Spencer McQueen says looking at his art isn’t enough. He wants you to feel his paintings.
“It’s just this little extra ability that you can give someone to connect with you and the things that you created,” he says.
When he's not working as a barista at BLK MRKT coffee shop in Traverse City, Spencer spends time in a small studio, painting. Today, he's painting on a big canvas — it's about five feet tall by five feet wide. There's a couple of layers of canvas stretched over each other with a jagged, uneven seam across the middle. It's rough, and gives the painting texture.
“I want people to see all of these random little things that are like all over here," Spencer says, pointing to the canvas. "Like where the canvas just broke apart and I went with it because that’s more the art for me than anything else.”
Spencer says a tactile feel is something he’s been drawn to in his art. In fact, he wants people to get close and actually touch his work if they want to.
“Every time you go to a museum – like the last time I went to the D.I.A. [Detroit Institute of Arts] – I get close to a piece, and there’s this very loud God-like voice that comes over and says, ‘Please step back from the art,’" he says. "And I hated that.”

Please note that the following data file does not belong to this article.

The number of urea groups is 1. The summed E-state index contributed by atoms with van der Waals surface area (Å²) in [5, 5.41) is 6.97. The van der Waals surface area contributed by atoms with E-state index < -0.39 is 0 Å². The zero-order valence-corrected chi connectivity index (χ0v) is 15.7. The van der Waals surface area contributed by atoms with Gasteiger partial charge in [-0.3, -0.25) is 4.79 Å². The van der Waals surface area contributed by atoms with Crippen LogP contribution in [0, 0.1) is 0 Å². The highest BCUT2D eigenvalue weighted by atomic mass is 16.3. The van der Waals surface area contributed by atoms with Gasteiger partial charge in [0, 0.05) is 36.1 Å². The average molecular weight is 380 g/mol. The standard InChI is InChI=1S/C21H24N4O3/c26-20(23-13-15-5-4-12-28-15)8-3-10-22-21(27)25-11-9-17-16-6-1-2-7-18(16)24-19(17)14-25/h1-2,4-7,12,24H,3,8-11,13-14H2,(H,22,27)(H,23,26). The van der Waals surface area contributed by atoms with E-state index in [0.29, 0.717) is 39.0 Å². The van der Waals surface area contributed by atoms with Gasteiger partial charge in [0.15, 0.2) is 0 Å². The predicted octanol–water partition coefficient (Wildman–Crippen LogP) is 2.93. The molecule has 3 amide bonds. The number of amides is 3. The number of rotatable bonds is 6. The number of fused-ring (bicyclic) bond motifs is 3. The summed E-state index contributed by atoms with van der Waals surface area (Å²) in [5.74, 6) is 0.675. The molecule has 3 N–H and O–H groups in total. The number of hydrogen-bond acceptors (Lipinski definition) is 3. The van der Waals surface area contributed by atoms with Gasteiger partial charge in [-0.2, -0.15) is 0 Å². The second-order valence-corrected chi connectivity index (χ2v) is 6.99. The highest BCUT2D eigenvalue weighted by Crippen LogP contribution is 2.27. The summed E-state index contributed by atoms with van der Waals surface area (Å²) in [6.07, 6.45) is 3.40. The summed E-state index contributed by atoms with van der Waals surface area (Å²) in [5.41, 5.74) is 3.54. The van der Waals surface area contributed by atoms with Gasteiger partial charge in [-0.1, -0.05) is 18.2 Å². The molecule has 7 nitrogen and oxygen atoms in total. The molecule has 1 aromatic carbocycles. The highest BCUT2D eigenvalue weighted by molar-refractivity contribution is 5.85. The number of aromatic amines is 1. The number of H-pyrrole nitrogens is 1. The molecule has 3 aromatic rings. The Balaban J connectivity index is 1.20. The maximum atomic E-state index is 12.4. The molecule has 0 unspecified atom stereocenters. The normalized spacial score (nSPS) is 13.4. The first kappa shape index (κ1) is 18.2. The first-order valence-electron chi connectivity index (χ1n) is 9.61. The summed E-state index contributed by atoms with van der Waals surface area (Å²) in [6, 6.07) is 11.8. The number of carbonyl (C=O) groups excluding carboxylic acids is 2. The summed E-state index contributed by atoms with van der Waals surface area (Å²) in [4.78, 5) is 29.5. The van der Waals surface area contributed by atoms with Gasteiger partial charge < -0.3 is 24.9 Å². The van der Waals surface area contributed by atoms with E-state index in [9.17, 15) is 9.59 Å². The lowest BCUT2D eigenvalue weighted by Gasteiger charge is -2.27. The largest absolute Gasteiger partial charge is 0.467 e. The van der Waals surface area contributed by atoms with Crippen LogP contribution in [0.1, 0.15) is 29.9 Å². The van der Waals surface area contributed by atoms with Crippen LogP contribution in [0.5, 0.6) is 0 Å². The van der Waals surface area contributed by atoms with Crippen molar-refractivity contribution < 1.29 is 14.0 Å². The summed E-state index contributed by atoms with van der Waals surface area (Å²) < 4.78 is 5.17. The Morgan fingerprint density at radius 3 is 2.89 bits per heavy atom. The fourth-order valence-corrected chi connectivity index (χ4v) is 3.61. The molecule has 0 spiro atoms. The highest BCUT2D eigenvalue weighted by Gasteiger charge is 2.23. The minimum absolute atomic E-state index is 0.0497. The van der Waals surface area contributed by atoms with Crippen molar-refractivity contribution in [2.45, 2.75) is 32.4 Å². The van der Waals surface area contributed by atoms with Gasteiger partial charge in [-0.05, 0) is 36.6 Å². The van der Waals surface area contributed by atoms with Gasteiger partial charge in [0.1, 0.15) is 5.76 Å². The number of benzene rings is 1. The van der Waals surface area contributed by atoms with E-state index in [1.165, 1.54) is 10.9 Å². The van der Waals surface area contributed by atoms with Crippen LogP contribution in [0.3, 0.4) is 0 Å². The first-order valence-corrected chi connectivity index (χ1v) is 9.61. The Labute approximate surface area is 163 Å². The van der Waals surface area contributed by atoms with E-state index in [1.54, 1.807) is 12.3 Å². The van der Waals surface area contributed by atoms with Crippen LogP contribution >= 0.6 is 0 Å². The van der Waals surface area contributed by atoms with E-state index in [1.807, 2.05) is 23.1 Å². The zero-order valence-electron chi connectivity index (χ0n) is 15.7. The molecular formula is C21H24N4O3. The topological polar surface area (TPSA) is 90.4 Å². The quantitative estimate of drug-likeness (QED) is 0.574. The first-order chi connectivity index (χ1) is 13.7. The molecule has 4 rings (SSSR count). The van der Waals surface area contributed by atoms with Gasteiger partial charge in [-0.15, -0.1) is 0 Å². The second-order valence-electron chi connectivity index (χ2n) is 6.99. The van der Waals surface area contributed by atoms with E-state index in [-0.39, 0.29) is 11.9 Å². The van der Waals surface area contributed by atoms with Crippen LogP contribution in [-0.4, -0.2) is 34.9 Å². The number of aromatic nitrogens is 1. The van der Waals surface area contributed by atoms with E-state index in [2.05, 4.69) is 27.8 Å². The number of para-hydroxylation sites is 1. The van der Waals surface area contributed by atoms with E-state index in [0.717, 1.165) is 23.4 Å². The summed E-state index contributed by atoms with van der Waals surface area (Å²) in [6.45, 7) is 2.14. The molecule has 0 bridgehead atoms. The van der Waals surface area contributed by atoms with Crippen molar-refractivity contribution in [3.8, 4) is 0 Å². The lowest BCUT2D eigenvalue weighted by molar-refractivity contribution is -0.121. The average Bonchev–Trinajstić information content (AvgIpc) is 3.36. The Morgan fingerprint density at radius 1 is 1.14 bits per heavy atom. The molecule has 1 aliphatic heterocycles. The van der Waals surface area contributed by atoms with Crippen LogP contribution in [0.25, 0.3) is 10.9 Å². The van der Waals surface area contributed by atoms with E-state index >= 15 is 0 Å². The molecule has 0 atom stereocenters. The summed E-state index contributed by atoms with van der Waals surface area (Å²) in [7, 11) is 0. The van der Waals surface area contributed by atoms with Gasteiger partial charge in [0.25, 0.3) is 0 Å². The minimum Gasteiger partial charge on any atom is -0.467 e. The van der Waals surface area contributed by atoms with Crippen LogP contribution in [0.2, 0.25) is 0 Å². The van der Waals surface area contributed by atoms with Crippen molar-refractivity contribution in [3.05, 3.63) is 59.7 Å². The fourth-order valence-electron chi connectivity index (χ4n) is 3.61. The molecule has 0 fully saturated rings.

He hated it because he wasn’t allowed a full sensory experience. That made him want his art to be more hands-on, like the painting he’s currently working on.
“The two different layers that I have here, once this is all done, I want someone to run their fingers across and feel that layer," says Spencer. "Because during this process myself, I did that, and that’s what made me most excited about this — was really enjoying the frayed texture of this canvas.”
Like most young kids, Spencer McQueen grew up drawing and painting all the time. But unlike a lot of kids, he never stopped. He always had a sketchbook and enrolled in every art class he could throughout high school. He says his dad would get mad at him for creating collages out of magazines and then gluing and taping them on the walls.
“And it just kept getting worse and worse as I got older,” he says.
These days, Spencer’s paintings are mostly monochromatic — different shades of black and white — very contemporary and abstract. He says he doesn’t respond well to color. One of the pieces in his studio is entirely black. He used six different shades of black spray paint to get the depth that seemed right.
Spencer knows his art can be intimidating to some, but he's okay with that. He says it forces viewers to think more about the reated work and put themselves in the artist’s place.
“My art for me is not necessarily making people feel uneasy but like evoking just a very powerful feeling of, ‘I don’t know what is going on here and I want to figure it out,’" he says. "And when I feel like that just here working on it then it’s a certain level of accomplishment.”
Spencer McQueen is a featured artist in “Here We Are” – a new contemporary art exhibit at the ECCO Event Space in Traverse City. The show opens tonight at 6p.m. and runs through June 3rd.